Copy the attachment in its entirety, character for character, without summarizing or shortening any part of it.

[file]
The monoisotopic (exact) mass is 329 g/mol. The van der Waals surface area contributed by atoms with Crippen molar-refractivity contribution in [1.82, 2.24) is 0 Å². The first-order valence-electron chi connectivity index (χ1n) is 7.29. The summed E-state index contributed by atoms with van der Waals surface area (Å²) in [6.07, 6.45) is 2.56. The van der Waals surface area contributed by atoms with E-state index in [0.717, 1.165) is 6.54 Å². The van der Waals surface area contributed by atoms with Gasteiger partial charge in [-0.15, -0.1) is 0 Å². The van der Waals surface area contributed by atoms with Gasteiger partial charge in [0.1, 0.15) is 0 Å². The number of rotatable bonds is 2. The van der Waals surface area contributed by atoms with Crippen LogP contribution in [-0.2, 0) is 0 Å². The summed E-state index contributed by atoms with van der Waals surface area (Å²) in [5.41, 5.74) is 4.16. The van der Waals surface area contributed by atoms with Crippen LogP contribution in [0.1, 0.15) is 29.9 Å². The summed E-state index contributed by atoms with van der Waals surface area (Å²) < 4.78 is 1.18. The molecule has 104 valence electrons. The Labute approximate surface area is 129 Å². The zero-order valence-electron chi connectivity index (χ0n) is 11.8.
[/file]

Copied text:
The monoisotopic (exact) mass is 329 g/mol. The van der Waals surface area contributed by atoms with Crippen molar-refractivity contribution in [1.82, 2.24) is 0 Å². The first-order valence-electron chi connectivity index (χ1n) is 7.29. The summed E-state index contributed by atoms with van der Waals surface area (Å²) in [6.07, 6.45) is 2.56. The van der Waals surface area contributed by atoms with E-state index in [0.717, 1.165) is 6.54 Å². The van der Waals surface area contributed by atoms with Gasteiger partial charge in [-0.15, -0.1) is 0 Å². The van der Waals surface area contributed by atoms with Gasteiger partial charge in [0.1, 0.15) is 0 Å². The number of rotatable bonds is 2. The van der Waals surface area contributed by atoms with Crippen LogP contribution in [-0.2, 0) is 0 Å². The summed E-state index contributed by atoms with van der Waals surface area (Å²) in [5.41, 5.74) is 4.16. The van der Waals surface area contributed by atoms with Crippen LogP contribution in [0.1, 0.15) is 29.9 Å². The summed E-state index contributed by atoms with van der Waals surface area (Å²) < 4.78 is 1.18. The molecule has 104 valence electrons. The Labute approximate surface area is 129 Å². The zero-order valence-electron chi connectivity index (χ0n) is 11.8.